mazejte chrapat

Sugy

New Member
Greek
What exactly does it mean this sentence that a friend send me ? “ mazejte chrapat hahaha”
Is not possible to translate it from a translator . Please help ! Thank you
 
  • Mori.cze

    Senior Member
    Czech
    Hi, unfortunatelly as written it does not mean anything. My guess is that there is a typo and "cheapat" should be "chrápat", in case I am right it would mean "go to bed" (you in plural) or more literally something like "dart to snore". It is very very informal.
     

    Sugy

    New Member
    Greek
    Hi, unfortunatelly as written it does not mean anything. My guess is that there is a typo and "cheapat" should be "chrápat", in case I am right it would mean "go to bed" (you in plural) or more literally something like "dart to snore". It is very very informal.
    Thank you so much . In the moment he send me this message “ mazejte chrapat” , I was speaking with one girl. Does now make any more sense ? Thank you again
     

    bibax

    Senior Member
    Czech (Prague)
    In Standard Czech, "chrápat" means to snore, but in informal slang it means to sleep.
    Also the imperative "mazej" (sing.) or "mazejte" (plur.) is very informal in this context.

    In informal slang, "mazej/mazejte chrápat" means simply "go to bed".

    In Standard Czech, it is:

    Jdi spát! (to one person)
    Jděte spát! (to more persons, or to one person formally)
     

    Sugy

    New Member
    Greek
    In Standard Czech, "chrápat" means to snore, but in informal slang it means to sleep.
    Also the imperative "mazej" (sing.) or "mazejte" (plur.) is very informal in this context.

    In informal slang, "mazej/mazejte chrápat" means simply "go to bed".

    In Standard Czech, it is:

    Jdi spát! (to one person)
    Jděte spát! (to more persons, or to one person formally)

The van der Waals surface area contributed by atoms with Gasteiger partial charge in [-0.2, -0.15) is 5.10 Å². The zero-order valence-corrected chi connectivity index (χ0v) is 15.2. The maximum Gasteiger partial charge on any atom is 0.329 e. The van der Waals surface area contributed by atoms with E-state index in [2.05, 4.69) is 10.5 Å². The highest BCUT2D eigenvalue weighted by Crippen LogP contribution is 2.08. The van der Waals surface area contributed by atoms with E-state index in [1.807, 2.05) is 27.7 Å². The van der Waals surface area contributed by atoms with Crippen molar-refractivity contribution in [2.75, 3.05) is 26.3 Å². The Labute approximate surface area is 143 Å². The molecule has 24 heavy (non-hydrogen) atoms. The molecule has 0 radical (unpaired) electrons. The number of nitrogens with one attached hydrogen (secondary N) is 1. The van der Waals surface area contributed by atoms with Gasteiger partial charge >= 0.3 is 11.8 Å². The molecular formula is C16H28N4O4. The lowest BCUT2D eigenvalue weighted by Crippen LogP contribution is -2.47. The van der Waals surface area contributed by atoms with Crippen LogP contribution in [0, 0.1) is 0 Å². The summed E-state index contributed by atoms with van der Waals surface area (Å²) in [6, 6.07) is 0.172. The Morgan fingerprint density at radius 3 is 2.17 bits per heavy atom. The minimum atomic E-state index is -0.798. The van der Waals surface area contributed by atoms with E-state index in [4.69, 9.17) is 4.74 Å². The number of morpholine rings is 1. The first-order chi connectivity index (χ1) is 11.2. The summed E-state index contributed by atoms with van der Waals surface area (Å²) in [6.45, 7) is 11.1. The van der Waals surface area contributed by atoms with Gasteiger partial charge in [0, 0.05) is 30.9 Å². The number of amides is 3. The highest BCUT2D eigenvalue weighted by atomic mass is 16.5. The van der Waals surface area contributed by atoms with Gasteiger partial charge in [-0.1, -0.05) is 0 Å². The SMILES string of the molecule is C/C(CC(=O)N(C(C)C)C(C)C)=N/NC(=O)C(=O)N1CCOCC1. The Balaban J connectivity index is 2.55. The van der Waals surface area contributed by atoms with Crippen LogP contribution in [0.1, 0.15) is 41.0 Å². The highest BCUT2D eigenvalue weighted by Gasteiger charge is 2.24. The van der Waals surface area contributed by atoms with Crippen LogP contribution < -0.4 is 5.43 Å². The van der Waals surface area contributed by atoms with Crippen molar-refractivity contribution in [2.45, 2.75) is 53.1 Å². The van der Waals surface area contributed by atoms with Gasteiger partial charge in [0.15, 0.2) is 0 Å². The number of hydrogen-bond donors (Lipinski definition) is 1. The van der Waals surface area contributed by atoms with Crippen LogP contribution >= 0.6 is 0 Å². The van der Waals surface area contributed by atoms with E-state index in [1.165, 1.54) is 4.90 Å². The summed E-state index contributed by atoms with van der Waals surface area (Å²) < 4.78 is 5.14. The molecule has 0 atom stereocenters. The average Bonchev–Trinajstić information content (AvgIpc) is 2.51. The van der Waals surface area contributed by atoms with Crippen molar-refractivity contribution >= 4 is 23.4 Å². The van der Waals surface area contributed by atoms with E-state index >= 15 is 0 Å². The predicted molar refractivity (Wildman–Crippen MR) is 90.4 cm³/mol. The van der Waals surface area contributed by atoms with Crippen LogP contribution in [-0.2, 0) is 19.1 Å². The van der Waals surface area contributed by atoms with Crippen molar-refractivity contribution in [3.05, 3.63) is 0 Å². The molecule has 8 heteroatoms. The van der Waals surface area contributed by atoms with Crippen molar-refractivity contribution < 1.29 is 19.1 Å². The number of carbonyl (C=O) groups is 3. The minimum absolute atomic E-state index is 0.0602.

Thank you bibax
     

    Enquiring Mind

    Senior Member
    English - the Queen's
    The key sense of "mazat" in collocation with an infinitive like this, as noted by Mori.cze by the word "dart", is usually to do the action quickly in the sense of "don't ask questions", "no ifs, no buts", "just get on and do what I'm telling you!"

    Without the exact context (maybe it was evening or night time when the comment was made?), I'd suggest "Isn't it past your bedtime?" It's not a question in Czech, of course, it's an imperative, but that's probably how we'd phrase it socio-idiomatically in English here. The commenter adds ha ha ha!, of course, to "lighten" the comment in case the reader feels offended.

    As noted by the previous posters, the style is informal, slang, but pretty normal for chatspeak.
     
    Last edited:

    Sugy

    New Member
    Greek
    The key sense of "mazat" in collocation with an infinitive like this, as noted by Mori.cze by the word "dart", is usually to do the action quickly in the sense of "don't ask questions", "no ifs, no buts", "just get on and do what I'm telling you!"

    Without the exact context (maybe it was evening or night time when the comment was made?), I'd suggest "Isn't it past your bedtime?" It's not a question in Czech, of course, it's an imperative, but that's probably how we'd phrase it socio-idiomatically in English here. The commenter adds ha ha ha!, of course, to "lighten" the comment in case the reader feels offended.

    As noted by the previous posters, the style is informal, slang, but pretty normal for chatspeak.
    Yes it was very late in the evening . Thank you so much enquiring mind
     
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